• Channel 12 news writes that it contacted the Israeli organization promoting the Etihad tickets to see if it could invest in 1. The response: “Are you joking me? We do not have them in the nation. After they are obtainable I assume they’ll be on the net. Lemme verify with the management and I’ll get back to you.”
  • (Numerous far more calls to the exact same organization yield an admission that Israelis can’t essentially invest in tickets to the Emirates via it but.)
  • Kan cites an Israeli member of the Israeli delegation to the UAE providing a far more modest estimation that Israelis will be in a position to fly direct to the UAE ahead of the finish of the year.

three. The ties that bind: With the historic flight to historic Abu Dhabi out of the way, Israel’s ties with the UAE are prepared to flourish … er, retain flourishing, according to the scads of Israeli journalists spirited away to the magical kingdom, as nicely as these watching from household.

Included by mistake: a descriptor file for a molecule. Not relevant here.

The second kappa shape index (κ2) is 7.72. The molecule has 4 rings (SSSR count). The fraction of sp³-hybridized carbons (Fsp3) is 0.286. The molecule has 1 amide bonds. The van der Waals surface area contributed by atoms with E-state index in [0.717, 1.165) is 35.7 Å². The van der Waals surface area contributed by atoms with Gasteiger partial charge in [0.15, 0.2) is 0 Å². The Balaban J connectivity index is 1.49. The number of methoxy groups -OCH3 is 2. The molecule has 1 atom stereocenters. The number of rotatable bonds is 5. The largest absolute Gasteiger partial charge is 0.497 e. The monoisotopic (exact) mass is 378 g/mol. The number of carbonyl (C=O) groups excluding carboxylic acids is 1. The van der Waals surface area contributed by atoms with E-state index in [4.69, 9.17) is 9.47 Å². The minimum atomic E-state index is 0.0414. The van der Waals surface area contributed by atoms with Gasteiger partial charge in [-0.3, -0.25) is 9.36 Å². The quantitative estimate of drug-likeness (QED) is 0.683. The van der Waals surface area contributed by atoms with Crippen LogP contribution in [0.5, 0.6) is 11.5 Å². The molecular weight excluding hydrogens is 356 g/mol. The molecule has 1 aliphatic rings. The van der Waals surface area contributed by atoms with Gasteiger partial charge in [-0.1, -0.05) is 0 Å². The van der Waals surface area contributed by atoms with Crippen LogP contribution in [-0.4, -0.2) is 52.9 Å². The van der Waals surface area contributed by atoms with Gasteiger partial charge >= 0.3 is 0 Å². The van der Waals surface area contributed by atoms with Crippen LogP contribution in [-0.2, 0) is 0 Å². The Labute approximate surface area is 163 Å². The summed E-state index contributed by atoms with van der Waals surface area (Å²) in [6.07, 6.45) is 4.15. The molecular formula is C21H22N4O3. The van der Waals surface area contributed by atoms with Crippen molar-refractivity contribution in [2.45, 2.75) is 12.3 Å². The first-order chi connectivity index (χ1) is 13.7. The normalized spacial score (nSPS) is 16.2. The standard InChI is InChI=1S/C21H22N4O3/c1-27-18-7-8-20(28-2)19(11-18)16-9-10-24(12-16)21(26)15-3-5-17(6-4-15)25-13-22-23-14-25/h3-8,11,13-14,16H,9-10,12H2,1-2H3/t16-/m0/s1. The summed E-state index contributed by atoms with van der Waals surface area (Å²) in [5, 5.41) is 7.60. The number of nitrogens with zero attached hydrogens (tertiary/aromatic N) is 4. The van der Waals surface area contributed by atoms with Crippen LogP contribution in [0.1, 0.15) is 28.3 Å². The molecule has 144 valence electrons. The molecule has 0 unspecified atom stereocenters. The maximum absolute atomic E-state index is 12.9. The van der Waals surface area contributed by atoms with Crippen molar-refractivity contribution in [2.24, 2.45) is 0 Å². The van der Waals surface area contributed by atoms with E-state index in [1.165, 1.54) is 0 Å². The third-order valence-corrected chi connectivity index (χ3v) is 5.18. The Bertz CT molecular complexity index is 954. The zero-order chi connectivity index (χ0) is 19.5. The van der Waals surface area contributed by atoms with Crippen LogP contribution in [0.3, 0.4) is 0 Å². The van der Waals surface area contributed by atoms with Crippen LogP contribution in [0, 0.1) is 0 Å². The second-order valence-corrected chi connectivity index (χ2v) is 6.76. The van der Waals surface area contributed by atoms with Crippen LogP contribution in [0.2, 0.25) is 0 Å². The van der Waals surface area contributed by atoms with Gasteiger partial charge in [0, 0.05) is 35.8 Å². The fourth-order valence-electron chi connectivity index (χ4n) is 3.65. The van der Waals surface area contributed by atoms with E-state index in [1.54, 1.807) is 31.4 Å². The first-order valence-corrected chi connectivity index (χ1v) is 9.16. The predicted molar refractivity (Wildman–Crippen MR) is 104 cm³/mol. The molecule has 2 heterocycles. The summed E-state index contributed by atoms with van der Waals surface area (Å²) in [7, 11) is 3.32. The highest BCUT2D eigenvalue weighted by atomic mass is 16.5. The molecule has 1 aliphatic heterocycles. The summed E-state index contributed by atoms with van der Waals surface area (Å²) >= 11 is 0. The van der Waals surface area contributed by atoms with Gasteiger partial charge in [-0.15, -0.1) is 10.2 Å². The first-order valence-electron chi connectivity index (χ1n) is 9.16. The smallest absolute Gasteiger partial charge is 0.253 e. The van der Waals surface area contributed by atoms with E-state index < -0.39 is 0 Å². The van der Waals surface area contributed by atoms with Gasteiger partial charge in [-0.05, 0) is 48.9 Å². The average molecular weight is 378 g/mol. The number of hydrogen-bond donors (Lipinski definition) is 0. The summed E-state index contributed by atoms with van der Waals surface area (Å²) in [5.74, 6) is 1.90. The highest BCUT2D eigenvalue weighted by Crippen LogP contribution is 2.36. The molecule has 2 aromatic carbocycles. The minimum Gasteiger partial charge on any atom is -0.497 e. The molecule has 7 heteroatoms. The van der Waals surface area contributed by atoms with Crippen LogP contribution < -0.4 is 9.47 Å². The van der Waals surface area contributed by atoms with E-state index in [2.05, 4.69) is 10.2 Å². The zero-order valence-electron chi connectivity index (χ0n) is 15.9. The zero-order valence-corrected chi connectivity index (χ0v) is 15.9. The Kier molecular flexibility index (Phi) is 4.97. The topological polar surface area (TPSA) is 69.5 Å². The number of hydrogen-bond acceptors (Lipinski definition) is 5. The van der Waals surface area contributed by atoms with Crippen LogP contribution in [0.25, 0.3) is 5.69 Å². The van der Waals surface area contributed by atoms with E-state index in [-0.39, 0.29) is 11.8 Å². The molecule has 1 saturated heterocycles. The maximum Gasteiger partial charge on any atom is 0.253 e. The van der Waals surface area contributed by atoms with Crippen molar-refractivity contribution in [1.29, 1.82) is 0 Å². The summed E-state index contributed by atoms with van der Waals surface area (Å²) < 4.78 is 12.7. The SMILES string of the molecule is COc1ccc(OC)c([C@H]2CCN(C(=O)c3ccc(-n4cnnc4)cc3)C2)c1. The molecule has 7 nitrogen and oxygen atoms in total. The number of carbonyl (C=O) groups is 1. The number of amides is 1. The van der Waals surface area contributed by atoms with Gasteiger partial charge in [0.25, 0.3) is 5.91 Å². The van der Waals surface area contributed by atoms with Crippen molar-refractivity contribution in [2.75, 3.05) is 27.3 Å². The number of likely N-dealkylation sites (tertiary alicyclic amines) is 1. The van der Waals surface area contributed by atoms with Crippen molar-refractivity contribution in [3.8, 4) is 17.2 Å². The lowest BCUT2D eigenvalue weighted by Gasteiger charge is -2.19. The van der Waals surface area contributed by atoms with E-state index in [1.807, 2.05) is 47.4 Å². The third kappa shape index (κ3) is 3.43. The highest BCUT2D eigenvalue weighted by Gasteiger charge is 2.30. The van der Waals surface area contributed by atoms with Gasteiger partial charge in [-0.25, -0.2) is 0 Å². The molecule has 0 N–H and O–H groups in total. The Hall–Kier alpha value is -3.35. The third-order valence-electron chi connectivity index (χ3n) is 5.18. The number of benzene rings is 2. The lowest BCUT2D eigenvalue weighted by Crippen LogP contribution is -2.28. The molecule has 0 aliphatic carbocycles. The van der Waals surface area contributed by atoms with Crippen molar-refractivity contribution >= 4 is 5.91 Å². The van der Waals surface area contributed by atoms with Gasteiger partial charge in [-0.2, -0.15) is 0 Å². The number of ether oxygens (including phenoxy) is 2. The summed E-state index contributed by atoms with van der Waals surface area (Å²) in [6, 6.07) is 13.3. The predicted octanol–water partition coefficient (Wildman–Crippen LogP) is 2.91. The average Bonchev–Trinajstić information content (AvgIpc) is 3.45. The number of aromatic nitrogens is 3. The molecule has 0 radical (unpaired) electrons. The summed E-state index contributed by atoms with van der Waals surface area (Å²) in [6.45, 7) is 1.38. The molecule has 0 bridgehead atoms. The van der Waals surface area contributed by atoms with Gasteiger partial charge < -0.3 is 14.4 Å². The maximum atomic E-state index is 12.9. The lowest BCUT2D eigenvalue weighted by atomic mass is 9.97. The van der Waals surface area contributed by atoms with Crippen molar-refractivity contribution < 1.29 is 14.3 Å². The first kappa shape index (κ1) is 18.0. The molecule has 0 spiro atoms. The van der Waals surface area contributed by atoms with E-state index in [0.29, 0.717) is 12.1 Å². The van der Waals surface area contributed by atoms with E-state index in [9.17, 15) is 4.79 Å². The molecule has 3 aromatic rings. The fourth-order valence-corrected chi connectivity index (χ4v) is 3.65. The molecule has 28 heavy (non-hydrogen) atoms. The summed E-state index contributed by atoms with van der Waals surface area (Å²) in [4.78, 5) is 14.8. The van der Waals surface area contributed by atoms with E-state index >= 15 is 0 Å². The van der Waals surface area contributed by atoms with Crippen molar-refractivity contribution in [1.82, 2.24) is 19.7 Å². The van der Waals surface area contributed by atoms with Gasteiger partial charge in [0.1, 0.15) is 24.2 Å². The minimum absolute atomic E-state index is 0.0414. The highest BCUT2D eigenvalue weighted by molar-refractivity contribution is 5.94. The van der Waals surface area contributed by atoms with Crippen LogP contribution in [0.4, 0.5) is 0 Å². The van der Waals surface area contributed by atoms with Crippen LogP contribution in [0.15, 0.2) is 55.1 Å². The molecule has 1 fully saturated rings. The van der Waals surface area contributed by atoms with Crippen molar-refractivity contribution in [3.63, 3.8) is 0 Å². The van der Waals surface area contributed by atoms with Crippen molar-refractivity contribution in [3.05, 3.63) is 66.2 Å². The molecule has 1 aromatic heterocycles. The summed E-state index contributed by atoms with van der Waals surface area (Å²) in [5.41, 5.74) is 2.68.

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  • “Israel and the United Arab Emirates have been in no way at war, but the normalization of ties amongst these two nations, which is advancing at a dizzying pace, promises to develop into a really warm peace. At least that is the impression the Israeli delegation to the Gulf nation got on its historic initial day right here Monday,” writes Ahren.
  • He involves a mea culpa for obtaining previously written that no Gulf state would agree to open ties ahead of a peace deal with the Palestinians: “Monday’s historic nonstop flight from Tel Aviv to Abu Dhabi, and the care and enthusiasm with which Emiratis welcomed us to their nation, show how incorrect I was.”
  • Yedioth Ahronoth gets so excited about the burgeoning ties that it reports as a key exclusive on its front web page that Prime Minister Benjamin Netanyahu himself has created the trip to the UAE for talks with de facto ruler Mohammed Bin Zayed, two years ago.
  • A huge scoop certainly. The only challenge is it does not belong to Yedioth. As Kan reporter Moav Vardi points out, Israel Hayom reported 3 weeks ago that Netanyahu had created at least two trips to the UAE in the final two years, although the data was buried in a tiny sidebar and tossed in as an aside barely meriting mention.